Sung Eucharist always meant the 1662-style service. Besides the above elements, a hymn would be included for a processional in, the the Commandments would be chanted a capella by the choir to Anglican chant form, with chanted response by the congregation to each commandment; addition collects would be chanted or said, the Psalm would be chanted and a “gradual hymn” added before the gospel reading, the Credo would be chanted by the people with organ accompaniment, an offertory hymn would be added after the sermon, with a chanted doxology following the offertory procession, additional petitions would be included in the prayers of the people, the Sursum Corda would be chanted a capella (English plainsong this time, rather than Anglican chant) with responses chanted by the congregation and the benedictus chanted; Agnus Dei and other canticles would be chanted by the choir during the communion; the Lord’s Prayer would be chanted, the priest would chant the prayer after communion and the people would chant Gloria in Excelsis; and after the Blessing a recessional hymn would be added. The most common chant forms used were James Merbeck’s Anglican chant with his original English plainsong form for the sursum corda.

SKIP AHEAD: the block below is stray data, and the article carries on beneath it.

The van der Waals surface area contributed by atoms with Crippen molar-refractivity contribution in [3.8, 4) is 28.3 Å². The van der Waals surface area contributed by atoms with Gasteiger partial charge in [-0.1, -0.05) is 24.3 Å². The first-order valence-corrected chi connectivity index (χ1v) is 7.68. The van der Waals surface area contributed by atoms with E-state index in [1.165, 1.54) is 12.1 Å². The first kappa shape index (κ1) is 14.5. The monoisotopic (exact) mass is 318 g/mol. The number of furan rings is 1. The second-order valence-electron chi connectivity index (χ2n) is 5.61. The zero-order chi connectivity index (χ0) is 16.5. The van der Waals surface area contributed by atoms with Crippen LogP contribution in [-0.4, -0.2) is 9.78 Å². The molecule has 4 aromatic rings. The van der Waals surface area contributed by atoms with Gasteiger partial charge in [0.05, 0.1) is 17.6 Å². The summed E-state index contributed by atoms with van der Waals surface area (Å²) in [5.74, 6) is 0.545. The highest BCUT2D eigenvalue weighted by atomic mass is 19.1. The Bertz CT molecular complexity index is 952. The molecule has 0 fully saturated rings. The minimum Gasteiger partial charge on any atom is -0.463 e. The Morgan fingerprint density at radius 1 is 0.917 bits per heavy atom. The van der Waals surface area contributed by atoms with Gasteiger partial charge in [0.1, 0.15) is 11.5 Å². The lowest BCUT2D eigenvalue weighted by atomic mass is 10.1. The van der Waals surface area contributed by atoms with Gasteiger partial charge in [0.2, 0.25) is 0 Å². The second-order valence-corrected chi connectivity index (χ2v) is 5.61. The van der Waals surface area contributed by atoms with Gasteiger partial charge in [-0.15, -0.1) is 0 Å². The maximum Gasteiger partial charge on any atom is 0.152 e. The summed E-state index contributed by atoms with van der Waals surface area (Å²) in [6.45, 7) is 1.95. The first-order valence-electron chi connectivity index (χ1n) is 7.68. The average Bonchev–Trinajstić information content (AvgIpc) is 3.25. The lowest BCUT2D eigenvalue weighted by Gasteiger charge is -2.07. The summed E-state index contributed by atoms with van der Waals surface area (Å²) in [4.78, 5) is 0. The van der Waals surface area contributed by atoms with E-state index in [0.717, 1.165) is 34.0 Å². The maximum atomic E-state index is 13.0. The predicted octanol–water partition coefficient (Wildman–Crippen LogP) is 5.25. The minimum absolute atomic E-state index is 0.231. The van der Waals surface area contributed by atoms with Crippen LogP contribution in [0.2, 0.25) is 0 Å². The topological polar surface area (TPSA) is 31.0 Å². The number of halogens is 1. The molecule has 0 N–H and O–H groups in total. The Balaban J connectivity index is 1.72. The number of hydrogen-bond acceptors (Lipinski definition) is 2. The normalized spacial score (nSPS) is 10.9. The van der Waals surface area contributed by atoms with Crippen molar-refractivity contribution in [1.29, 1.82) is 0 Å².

– Since liturgical reform, “Sung Eucharist” usually uses modern diatonic ‘chant’ forms and usually more liturgical elements are said, with only a few being chanted: usually the Agnus Dei, Gloria (which is moved to the front of the service) and the Lord’s Prayer. It’s relatively rare nowadays to chant the Psalm and the Credo, and it’s vanishingly rare to hear either English Plainsong or Anglican chant. Also in modern services, the gradual hymn is often replaced by a gospel acclamation.